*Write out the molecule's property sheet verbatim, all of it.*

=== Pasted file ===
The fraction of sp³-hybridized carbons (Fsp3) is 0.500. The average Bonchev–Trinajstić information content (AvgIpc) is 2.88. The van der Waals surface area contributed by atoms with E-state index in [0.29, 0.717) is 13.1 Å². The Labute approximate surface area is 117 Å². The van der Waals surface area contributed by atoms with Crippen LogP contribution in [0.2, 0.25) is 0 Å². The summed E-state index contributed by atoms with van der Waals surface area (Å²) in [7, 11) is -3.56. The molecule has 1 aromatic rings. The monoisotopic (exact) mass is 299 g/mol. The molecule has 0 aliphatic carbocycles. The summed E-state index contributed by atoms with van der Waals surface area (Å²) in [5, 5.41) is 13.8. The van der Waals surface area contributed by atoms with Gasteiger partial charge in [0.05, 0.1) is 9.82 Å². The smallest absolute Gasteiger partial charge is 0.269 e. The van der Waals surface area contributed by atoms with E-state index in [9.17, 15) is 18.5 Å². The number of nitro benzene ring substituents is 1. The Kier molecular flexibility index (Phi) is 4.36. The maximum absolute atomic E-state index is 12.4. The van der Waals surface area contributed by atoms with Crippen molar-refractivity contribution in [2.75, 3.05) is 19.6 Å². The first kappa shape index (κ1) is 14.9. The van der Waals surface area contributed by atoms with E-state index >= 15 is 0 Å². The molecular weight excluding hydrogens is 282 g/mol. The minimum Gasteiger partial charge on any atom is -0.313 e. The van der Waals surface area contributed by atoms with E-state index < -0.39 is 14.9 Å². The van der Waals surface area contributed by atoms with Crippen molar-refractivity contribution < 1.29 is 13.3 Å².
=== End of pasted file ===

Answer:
The fraction of sp³-hybridized carbons (Fsp3) is 0.500. The average Bonchev–Trinajstić information content (AvgIpc) is 2.88. The van der Waals surface area contributed by atoms with E-state index in [0.29, 0.717) is 13.1 Å². The Labute approximate surface area is 117 Å². The van der Waals surface area contributed by atoms with Crippen LogP contribution in [0.2, 0.25) is 0 Å². The summed E-state index contributed by atoms with van der Waals surface area (Å²) in [7, 11) is -3.56. The molecule has 1 aromatic rings. The monoisotopic (exact) mass is 299 g/mol. The molecule has 0 aliphatic carbocycles. The summed E-state index contributed by atoms with van der Waals surface area (Å²) in [5, 5.41) is 13.8. The van der Waals surface area contributed by atoms with Gasteiger partial charge in [0.05, 0.1) is 9.82 Å². The smallest absolute Gasteiger partial charge is 0.269 e. The van der Waals surface area contributed by atoms with E-state index in [9.17, 15) is 18.5 Å². The number of nitro benzene ring substituents is 1. The Kier molecular flexibility index (Phi) is 4.36. The maximum absolute atomic E-state index is 12.4. The van der Waals surface area contributed by atoms with Crippen molar-refractivity contribution in [2.75, 3.05) is 19.6 Å². The first kappa shape index (κ1) is 14.9. The van der Waals surface area contributed by atoms with E-state index >= 15 is 0 Å². The molecular weight excluding hydrogens is 282 g/mol. The minimum Gasteiger partial charge on any atom is -0.313 e. The van der Waals surface area contributed by atoms with E-state index < -0.39 is 14.9 Å². The van der Waals surface area contributed by atoms with Crippen molar-refractivity contribution < 1.29 is 13.3 Å².